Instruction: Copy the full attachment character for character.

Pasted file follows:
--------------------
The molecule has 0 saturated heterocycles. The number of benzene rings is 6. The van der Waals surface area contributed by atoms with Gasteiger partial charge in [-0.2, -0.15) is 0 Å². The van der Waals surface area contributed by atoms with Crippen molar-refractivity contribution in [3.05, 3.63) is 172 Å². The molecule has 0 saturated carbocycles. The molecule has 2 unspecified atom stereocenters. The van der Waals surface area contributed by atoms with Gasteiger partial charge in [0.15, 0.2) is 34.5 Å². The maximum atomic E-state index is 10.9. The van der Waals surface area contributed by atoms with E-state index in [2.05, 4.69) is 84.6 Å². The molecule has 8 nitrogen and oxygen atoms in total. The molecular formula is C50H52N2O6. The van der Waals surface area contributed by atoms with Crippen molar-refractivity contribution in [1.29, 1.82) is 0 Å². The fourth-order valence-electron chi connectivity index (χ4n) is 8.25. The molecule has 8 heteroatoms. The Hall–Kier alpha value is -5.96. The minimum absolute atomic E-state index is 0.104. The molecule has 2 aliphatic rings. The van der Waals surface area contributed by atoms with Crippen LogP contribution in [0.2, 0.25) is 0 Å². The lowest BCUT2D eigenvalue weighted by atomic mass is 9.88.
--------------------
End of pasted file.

The molecule has 0 saturated heterocycles. The number of benzene rings is 6. The van der Waals surface area contributed by atoms with Gasteiger partial charge in [-0.2, -0.15) is 0 Å². The van der Waals surface area contributed by atoms with Crippen molar-refractivity contribution in [3.05, 3.63) is 172 Å². The molecule has 0 saturated carbocycles. The molecule has 2 unspecified atom stereocenters. The van der Waals surface area contributed by atoms with Gasteiger partial charge in [0.15, 0.2) is 34.5 Å². The maximum atomic E-state index is 10.9. The van der Waals surface area contributed by atoms with E-state index in [2.05, 4.69) is 84.6 Å². The molecule has 8 nitrogen and oxygen atoms in total. The molecular formula is C50H52N2O6. The van der Waals surface area contributed by atoms with Crippen molar-refractivity contribution in [1.29, 1.82) is 0 Å². The fourth-order valence-electron chi connectivity index (χ4n) is 8.25. The molecule has 8 heteroatoms. The Hall–Kier alpha value is -5.96. The minimum absolute atomic E-state index is 0.104. The molecule has 2 aliphatic rings. The van der Waals surface area contributed by atoms with Crippen LogP contribution in [0.2, 0.25) is 0 Å². The lowest BCUT2D eigenvalue weighted by atomic mass is 9.88.